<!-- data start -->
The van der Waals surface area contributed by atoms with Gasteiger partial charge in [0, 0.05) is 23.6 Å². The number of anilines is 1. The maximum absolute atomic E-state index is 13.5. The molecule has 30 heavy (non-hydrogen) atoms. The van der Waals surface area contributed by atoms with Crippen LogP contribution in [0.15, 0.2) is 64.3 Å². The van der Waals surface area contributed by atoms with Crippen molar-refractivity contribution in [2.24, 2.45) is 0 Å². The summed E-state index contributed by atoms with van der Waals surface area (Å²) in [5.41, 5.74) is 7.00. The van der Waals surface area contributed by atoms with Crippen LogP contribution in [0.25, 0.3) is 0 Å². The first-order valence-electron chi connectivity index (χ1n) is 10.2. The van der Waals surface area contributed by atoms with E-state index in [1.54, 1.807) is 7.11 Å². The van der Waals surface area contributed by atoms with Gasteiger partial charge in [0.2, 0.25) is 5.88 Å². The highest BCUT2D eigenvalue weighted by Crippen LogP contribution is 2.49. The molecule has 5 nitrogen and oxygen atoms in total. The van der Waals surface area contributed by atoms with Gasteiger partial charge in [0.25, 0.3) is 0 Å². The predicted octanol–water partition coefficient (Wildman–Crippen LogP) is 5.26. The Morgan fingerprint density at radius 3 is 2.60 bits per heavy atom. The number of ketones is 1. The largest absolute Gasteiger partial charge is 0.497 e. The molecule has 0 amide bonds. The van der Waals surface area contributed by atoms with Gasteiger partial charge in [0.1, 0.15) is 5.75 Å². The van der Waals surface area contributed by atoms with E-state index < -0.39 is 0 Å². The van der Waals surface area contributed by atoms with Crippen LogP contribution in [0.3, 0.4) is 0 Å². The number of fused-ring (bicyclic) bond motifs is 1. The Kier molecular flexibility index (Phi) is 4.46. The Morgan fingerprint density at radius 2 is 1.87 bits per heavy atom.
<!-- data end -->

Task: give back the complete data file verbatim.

The van der Waals surface area contributed by atoms with Gasteiger partial charge in [0, 0.05) is 23.6 Å². The number of anilines is 1. The maximum absolute atomic E-state index is 13.5. The molecule has 30 heavy (non-hydrogen) atoms. The van der Waals surface area contributed by atoms with Crippen LogP contribution in [0.15, 0.2) is 64.3 Å². The van der Waals surface area contributed by atoms with Crippen molar-refractivity contribution in [2.24, 2.45) is 0 Å². The summed E-state index contributed by atoms with van der Waals surface area (Å²) in [5.41, 5.74) is 7.00. The van der Waals surface area contributed by atoms with Crippen LogP contribution in [0.25, 0.3) is 0 Å². The first-order valence-electron chi connectivity index (χ1n) is 10.2. The van der Waals surface area contributed by atoms with E-state index in [1.54, 1.807) is 7.11 Å². The van der Waals surface area contributed by atoms with Gasteiger partial charge in [0.2, 0.25) is 5.88 Å². The highest BCUT2D eigenvalue weighted by Crippen LogP contribution is 2.49. The molecule has 5 nitrogen and oxygen atoms in total. The van der Waals surface area contributed by atoms with Gasteiger partial charge in [0.25, 0.3) is 0 Å². The predicted octanol–water partition coefficient (Wildman–Crippen LogP) is 5.26. The Morgan fingerprint density at radius 3 is 2.60 bits per heavy atom. The number of ketones is 1. The largest absolute Gasteiger partial charge is 0.497 e. The molecule has 0 amide bonds. The van der Waals surface area contributed by atoms with Gasteiger partial charge in [0.1, 0.15) is 5.75 Å². The van der Waals surface area contributed by atoms with E-state index < -0.39 is 0 Å². The van der Waals surface area contributed by atoms with Crippen LogP contribution in [0.3, 0.4) is 0 Å². The number of fused-ring (bicyclic) bond motifs is 1. The Kier molecular flexibility index (Phi) is 4.46. The Morgan fingerprint density at radius 2 is 1.87 bits per heavy atom.